|Matthew Henry's Concise Commentary|
49:15-20 Believers should not fear death. The distinction of men's outward conditions, how great soever in life, makes none at death; but the difference of men's spiritual states, though in this life it may seem of small account, yet at and after death is very great. The soul is often put for the life. The God of life, who was its Creator at first, can and will be its Redeemer at last. It includes the salvation of the soul from eternal ruin. Believers will be under strong temptation to envy the prosperity of sinners. Men will praise thee, and cry thee up, as having done well for thyself in raising an estate and family. But what will it avail to be approved of men, if God condemn us? Those that are rich in the graces and comforts of the Spirit, have something of which death cannot strip them, nay, which death will improve; but as for worldly possessions, as we brought nothing into the world, so it is certain that we shall carry nothing out; we must leave all to others. The sum of the whole matter is, that it can profit a man nothing to gain the whole world, to become possessed of all its wealth and all its power, if he lose his own soul, and is cast away for want of that holy and heavenly wisdom which distinguishes man from the brutes, in his life and at his death. And are there men who can prefer the lot of the rich sinner to that of poor Lazarus, in life and death, and to eternity? Assuredly there are. What need then we have of the teaching of the Holy Ghost; when, with all our boasted powers, we are prone to such folly in the most important of all concerns!
Verses 16-20. - The conclusion "repeats and confirms the general lessons of the psalm." Ver. 16 is a categorical answer to the doubt propounded in ver. 5. Vers. 17-19 are an echo of ver. 14, and at the same time a counterpoise to the views put forth in vers. 6, 11. Ver. 20 is a repetition, but with an important modification, of ver. 12. Verse 16. - Be not thou afraid when one is made rich (see vers. 5, 6). There is no ground for fear, nor even for perplexity, when the wicked grow rich and prosper. Their wealth will not ransom their souls (vers. 7-9). They cannot take it with them to another world (ver. 17). They will have no advantage from it there. On the contrary, their misery in another world will be such as to far outweigh any enjoyment which they may have had on earth (vers. 14, 19). When the glory of his house is increased (see ver. 11).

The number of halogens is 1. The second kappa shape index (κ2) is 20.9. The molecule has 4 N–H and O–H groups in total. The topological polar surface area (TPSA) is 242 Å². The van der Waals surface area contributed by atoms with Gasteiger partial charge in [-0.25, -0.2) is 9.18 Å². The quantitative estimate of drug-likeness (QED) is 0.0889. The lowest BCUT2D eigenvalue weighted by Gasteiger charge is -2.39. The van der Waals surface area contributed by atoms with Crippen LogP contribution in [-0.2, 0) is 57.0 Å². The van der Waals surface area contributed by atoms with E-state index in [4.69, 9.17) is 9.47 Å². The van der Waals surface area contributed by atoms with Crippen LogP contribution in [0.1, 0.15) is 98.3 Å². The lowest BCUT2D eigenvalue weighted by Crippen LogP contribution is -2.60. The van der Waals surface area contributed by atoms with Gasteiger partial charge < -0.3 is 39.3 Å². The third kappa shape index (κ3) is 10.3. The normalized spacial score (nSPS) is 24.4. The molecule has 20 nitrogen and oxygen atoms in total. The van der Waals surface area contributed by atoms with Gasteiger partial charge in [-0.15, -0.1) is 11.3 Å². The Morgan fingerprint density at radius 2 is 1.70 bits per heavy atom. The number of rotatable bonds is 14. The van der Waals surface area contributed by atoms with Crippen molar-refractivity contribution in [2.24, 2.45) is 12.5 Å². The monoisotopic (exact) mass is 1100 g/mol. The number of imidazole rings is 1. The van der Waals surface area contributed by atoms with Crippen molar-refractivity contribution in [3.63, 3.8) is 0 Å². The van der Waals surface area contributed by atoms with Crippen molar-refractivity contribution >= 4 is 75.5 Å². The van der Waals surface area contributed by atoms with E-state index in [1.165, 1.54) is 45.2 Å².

Gill's Exposition of the Entire Bible
Be not thou afraid when one is made rich,.... Who before was poor, or not so rich; but now become so, either by inheritance, or by his own diligence and industry, through the permission of Providence. This is to be understood, not of a good man, from whom oppression is not to be feared; but it may be hoped he will do good with his riches, by relieving the poor, and ministering to the support of the interest of religion, and using what power and authority he may have in defence of it: but it is to be interpreted of a wicked man; of one who neither fears God, nor regards man; who makes an ill use of his riches, power, and authority, to the oppression of the poor, and the persecution of the saints, and who seeks to be feared when he is not loved; see Proverbs 28:12; but the people of God should not be afraid when this is the case, since God is their strength, their light, and their salvation; and since wicked men can go no further than permitted, and at most can do no more than kill the body; see Psalm 27:1; these words are an apostrophe of the psalmist, either to his own soul, or to the saints, and every particular believer;
when the glory of his house is increased; either the same with riches, so called, Genesis 31:1; because men are apt to glory in them, and for the most part obtain honour and glory from men by them; or children, and an increase of them, and especially when they come to honour; as also the advancement of themselves to high places of honour and trust; as well as additional buildings, large stately edifices, to make them look great, and perpetuate their names.
The Treasury of David
16 Be not thou afraid when one is made rich, when the glory of his house is increased;